Why Firefox 3's handling of self-signed SSL certificates is wrong
There has been a certain amount of uproar about how Firefox 3 handles self-signed SSL certificates, and a certain amount of attempts to justify it. I disagree violently with the attempts to excuse the behavior, because what it comes down to for me is that Firefox 3 has made it more attractive to have no SSL certificate at all than to have a self-signed one. This is both insane and inane; it does nothing to further security on the Internet, and it has basically nothing to do with the sorts of real attacks that happen today (none of which require SSL man in the middle attacks, because people are not that suspicious).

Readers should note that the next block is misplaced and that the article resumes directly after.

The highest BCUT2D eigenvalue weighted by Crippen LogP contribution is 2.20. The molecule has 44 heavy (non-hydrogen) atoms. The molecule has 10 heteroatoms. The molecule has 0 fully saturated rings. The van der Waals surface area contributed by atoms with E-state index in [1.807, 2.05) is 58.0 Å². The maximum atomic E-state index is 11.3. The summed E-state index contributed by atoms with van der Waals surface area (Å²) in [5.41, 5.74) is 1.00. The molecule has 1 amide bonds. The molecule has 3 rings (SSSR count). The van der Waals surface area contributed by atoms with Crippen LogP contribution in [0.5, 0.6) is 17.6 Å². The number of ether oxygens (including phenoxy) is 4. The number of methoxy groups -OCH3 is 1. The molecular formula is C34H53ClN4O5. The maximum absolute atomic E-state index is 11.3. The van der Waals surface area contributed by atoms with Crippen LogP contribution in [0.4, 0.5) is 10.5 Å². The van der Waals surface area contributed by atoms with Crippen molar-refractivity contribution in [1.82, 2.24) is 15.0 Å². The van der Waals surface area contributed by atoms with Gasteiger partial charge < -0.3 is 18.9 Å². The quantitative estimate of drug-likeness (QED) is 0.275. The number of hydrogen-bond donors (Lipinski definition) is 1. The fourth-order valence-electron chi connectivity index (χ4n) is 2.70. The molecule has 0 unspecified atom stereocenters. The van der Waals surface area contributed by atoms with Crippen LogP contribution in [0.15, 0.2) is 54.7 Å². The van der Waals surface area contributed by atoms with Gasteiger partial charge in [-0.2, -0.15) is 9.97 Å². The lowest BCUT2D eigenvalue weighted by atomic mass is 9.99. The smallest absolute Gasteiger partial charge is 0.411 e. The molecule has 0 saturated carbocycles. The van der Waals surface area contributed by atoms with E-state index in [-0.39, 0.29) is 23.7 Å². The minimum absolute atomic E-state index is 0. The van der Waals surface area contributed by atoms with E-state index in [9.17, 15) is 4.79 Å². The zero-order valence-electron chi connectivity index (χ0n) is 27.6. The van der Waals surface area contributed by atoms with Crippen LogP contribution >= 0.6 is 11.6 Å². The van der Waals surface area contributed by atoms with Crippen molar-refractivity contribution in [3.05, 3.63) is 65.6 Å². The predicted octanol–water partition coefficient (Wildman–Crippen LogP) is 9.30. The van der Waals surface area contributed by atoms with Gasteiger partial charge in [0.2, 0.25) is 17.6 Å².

(Sadly, Firefox 3 is far from alone in how it treats self-signed certificates.)
Now, man in the middle attacks are a real problem (or at least a potential real problem). But there are potential better ways right now of handling almost all of the problems that Firefox 3 is trying to confront, even if they are not as provably secure as forcing the user to jump through a succession of flaming hoops. And imperfect but usable security is much better than perfect but unusable security.
(I do sort of sympathize with Firefox 3, because there are hard questions. But ultimately I think that the hard questions are being used as excuses, unless people can show that there are significant active risks, not just theoretical ones. Real security always involves risk assessment and tradeoffs.)